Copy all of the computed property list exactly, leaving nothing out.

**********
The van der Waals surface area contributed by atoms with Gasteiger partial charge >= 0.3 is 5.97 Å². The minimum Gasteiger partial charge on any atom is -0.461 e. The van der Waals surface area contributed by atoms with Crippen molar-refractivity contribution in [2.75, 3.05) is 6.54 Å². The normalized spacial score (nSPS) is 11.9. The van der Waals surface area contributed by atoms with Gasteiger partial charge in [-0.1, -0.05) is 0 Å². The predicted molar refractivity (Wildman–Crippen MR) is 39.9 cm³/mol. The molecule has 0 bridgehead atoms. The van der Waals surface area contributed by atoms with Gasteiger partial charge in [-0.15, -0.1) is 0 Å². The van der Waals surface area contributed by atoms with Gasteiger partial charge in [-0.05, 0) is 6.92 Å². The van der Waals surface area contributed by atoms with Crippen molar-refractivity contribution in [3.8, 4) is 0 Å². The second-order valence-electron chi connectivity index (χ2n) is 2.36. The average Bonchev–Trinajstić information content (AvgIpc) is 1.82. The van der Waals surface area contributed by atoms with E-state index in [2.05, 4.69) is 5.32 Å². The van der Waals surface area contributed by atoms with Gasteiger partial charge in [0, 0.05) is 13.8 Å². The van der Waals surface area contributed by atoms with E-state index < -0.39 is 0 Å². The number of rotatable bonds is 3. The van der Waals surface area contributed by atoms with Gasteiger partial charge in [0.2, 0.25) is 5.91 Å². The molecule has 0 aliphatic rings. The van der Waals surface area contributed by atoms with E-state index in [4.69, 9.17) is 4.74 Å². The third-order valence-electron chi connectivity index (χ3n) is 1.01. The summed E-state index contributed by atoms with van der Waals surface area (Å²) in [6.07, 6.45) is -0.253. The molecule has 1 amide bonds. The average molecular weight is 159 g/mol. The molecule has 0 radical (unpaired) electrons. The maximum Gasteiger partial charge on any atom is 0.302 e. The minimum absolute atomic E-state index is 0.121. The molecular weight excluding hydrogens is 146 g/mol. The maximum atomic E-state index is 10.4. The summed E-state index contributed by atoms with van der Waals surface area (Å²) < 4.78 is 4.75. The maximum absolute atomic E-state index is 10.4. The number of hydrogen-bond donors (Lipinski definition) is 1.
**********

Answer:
The van der Waals surface area contributed by atoms with Gasteiger partial charge >= 0.3 is 5.97 Å². The minimum Gasteiger partial charge on any atom is -0.461 e. The van der Waals surface area contributed by atoms with Crippen molar-refractivity contribution in [2.75, 3.05) is 6.54 Å². The normalized spacial score (nSPS) is 11.9. The van der Waals surface area contributed by atoms with Gasteiger partial charge in [-0.1, -0.05) is 0 Å². The predicted molar refractivity (Wildman–Crippen MR) is 39.9 cm³/mol. The molecule has 0 bridgehead atoms. The van der Waals surface area contributed by atoms with Gasteiger partial charge in [-0.15, -0.1) is 0 Å². The van der Waals surface area contributed by atoms with Gasteiger partial charge in [-0.05, 0) is 6.92 Å². The van der Waals surface area contributed by atoms with Crippen molar-refractivity contribution in [3.8, 4) is 0 Å². The second-order valence-electron chi connectivity index (χ2n) is 2.36. The average Bonchev–Trinajstić information content (AvgIpc) is 1.82. The van der Waals surface area contributed by atoms with E-state index in [2.05, 4.69) is 5.32 Å². The van der Waals surface area contributed by atoms with Gasteiger partial charge in [0, 0.05) is 13.8 Å². The van der Waals surface area contributed by atoms with E-state index < -0.39 is 0 Å². The number of rotatable bonds is 3. The van der Waals surface area contributed by atoms with Gasteiger partial charge in [0.2, 0.25) is 5.91 Å². The molecule has 0 aliphatic rings. The van der Waals surface area contributed by atoms with E-state index in [4.69, 9.17) is 4.74 Å². The third-order valence-electron chi connectivity index (χ3n) is 1.01. The summed E-state index contributed by atoms with van der Waals surface area (Å²) in [6.07, 6.45) is -0.253. The molecule has 1 amide bonds. The average molecular weight is 159 g/mol. The molecule has 0 radical (unpaired) electrons. The maximum Gasteiger partial charge on any atom is 0.302 e. The minimum absolute atomic E-state index is 0.121. The molecular weight excluding hydrogens is 146 g/mol. The maximum atomic E-state index is 10.4. The summed E-state index contributed by atoms with van der Waals surface area (Å²) < 4.78 is 4.75. The maximum absolute atomic E-state index is 10.4. The number of hydrogen-bond donors (Lipinski definition) is 1.